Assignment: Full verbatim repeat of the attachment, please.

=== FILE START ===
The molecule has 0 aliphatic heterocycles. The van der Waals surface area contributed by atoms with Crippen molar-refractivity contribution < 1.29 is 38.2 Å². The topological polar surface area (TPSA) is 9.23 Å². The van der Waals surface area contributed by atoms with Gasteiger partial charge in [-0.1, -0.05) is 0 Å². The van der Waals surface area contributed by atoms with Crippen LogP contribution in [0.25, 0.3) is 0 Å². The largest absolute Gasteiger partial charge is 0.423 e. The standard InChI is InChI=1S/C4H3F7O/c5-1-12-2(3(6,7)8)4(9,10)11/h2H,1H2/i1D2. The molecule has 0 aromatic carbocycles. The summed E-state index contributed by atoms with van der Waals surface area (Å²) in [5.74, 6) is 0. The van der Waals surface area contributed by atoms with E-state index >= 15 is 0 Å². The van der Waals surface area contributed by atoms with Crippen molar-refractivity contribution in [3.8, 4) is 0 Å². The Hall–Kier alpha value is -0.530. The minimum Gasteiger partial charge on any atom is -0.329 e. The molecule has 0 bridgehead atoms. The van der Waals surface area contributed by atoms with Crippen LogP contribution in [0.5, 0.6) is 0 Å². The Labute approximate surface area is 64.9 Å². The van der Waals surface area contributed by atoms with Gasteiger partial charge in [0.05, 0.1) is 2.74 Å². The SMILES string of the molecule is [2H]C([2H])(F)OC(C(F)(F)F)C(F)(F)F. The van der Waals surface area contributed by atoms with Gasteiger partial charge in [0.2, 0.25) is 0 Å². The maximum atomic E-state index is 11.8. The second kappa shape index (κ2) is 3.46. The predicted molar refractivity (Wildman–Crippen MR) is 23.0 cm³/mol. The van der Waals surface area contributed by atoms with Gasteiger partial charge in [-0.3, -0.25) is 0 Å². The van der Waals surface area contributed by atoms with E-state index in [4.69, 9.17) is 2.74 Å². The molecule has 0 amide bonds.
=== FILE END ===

The molecule has 0 aliphatic heterocycles. The van der Waals surface area contributed by atoms with Crippen molar-refractivity contribution < 1.29 is 38.2 Å². The topological polar surface area (TPSA) is 9.23 Å². The van der Waals surface area contributed by atoms with Gasteiger partial charge in [-0.1, -0.05) is 0 Å². The van der Waals surface area contributed by atoms with Crippen LogP contribution in [0.25, 0.3) is 0 Å². The largest absolute Gasteiger partial charge is 0.423 e. The standard InChI is InChI=1S/C4H3F7O/c5-1-12-2(3(6,7)8)4(9,10)11/h2H,1H2/i1D2. The molecule has 0 aromatic carbocycles. The summed E-state index contributed by atoms with van der Waals surface area (Å²) in [5.74, 6) is 0. The van der Waals surface area contributed by atoms with E-state index >= 15 is 0 Å². The van der Waals surface area contributed by atoms with Crippen molar-refractivity contribution in [3.8, 4) is 0 Å². The Hall–Kier alpha value is -0.530. The minimum Gasteiger partial charge on any atom is -0.329 e. The molecule has 0 bridgehead atoms. The van der Waals surface area contributed by atoms with Crippen LogP contribution in [0.5, 0.6) is 0 Å². The Labute approximate surface area is 64.9 Å². The van der Waals surface area contributed by atoms with Gasteiger partial charge in [0.05, 0.1) is 2.74 Å². The SMILES string of the molecule is [2H]C([2H])(F)OC(C(F)(F)F)C(F)(F)F. The van der Waals surface area contributed by atoms with Gasteiger partial charge in [0.2, 0.25) is 0 Å². The maximum atomic E-state index is 11.8. The second kappa shape index (κ2) is 3.46. The predicted molar refractivity (Wildman–Crippen MR) is 23.0 cm³/mol. The van der Waals surface area contributed by atoms with Gasteiger partial charge in [-0.3, -0.25) is 0 Å². The van der Waals surface area contributed by atoms with E-state index in [4.69, 9.17) is 2.74 Å². The molecule has 0 amide bonds.